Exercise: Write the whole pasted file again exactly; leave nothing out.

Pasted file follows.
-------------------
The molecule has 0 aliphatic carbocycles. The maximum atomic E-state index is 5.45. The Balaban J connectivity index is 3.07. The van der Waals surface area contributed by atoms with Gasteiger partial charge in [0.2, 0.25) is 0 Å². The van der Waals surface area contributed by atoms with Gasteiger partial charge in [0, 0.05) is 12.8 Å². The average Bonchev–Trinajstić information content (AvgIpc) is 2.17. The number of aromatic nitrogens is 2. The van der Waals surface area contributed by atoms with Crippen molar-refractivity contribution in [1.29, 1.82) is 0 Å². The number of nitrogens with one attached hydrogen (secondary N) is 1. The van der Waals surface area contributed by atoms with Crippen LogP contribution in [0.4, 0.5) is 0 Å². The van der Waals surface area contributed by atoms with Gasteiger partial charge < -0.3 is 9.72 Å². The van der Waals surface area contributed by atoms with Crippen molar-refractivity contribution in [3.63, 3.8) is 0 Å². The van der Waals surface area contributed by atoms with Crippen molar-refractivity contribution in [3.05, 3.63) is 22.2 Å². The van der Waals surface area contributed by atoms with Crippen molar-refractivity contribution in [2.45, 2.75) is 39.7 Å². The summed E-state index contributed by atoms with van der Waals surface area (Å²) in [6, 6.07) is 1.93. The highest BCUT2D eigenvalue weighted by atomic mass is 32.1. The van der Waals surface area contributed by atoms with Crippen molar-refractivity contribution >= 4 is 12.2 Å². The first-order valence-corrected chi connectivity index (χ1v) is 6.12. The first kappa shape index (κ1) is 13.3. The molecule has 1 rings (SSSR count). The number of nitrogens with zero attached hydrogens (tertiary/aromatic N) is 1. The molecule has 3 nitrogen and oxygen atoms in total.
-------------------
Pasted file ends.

The molecule has 0 aliphatic carbocycles. The maximum atomic E-state index is 5.45. The Balaban J connectivity index is 3.07. The van der Waals surface area contributed by atoms with Gasteiger partial charge in [0.2, 0.25) is 0 Å². The van der Waals surface area contributed by atoms with Gasteiger partial charge in [0, 0.05) is 12.8 Å². The average Bonchev–Trinajstić information content (AvgIpc) is 2.17. The number of aromatic nitrogens is 2. The van der Waals surface area contributed by atoms with Crippen molar-refractivity contribution in [1.29, 1.82) is 0 Å². The number of nitrogens with one attached hydrogen (secondary N) is 1. The van der Waals surface area contributed by atoms with Crippen LogP contribution in [0.4, 0.5) is 0 Å². The van der Waals surface area contributed by atoms with Gasteiger partial charge < -0.3 is 9.72 Å². The van der Waals surface area contributed by atoms with Crippen molar-refractivity contribution in [3.63, 3.8) is 0 Å². The van der Waals surface area contributed by atoms with Crippen molar-refractivity contribution in [3.05, 3.63) is 22.2 Å². The van der Waals surface area contributed by atoms with Crippen molar-refractivity contribution in [2.45, 2.75) is 39.7 Å². The summed E-state index contributed by atoms with van der Waals surface area (Å²) in [6, 6.07) is 1.93. The highest BCUT2D eigenvalue weighted by atomic mass is 32.1. The van der Waals surface area contributed by atoms with Crippen molar-refractivity contribution >= 4 is 12.2 Å². The first-order valence-corrected chi connectivity index (χ1v) is 6.12. The first kappa shape index (κ1) is 13.3. The molecule has 1 rings (SSSR count). The number of nitrogens with zero attached hydrogens (tertiary/aromatic N) is 1. The molecule has 3 nitrogen and oxygen atoms in total.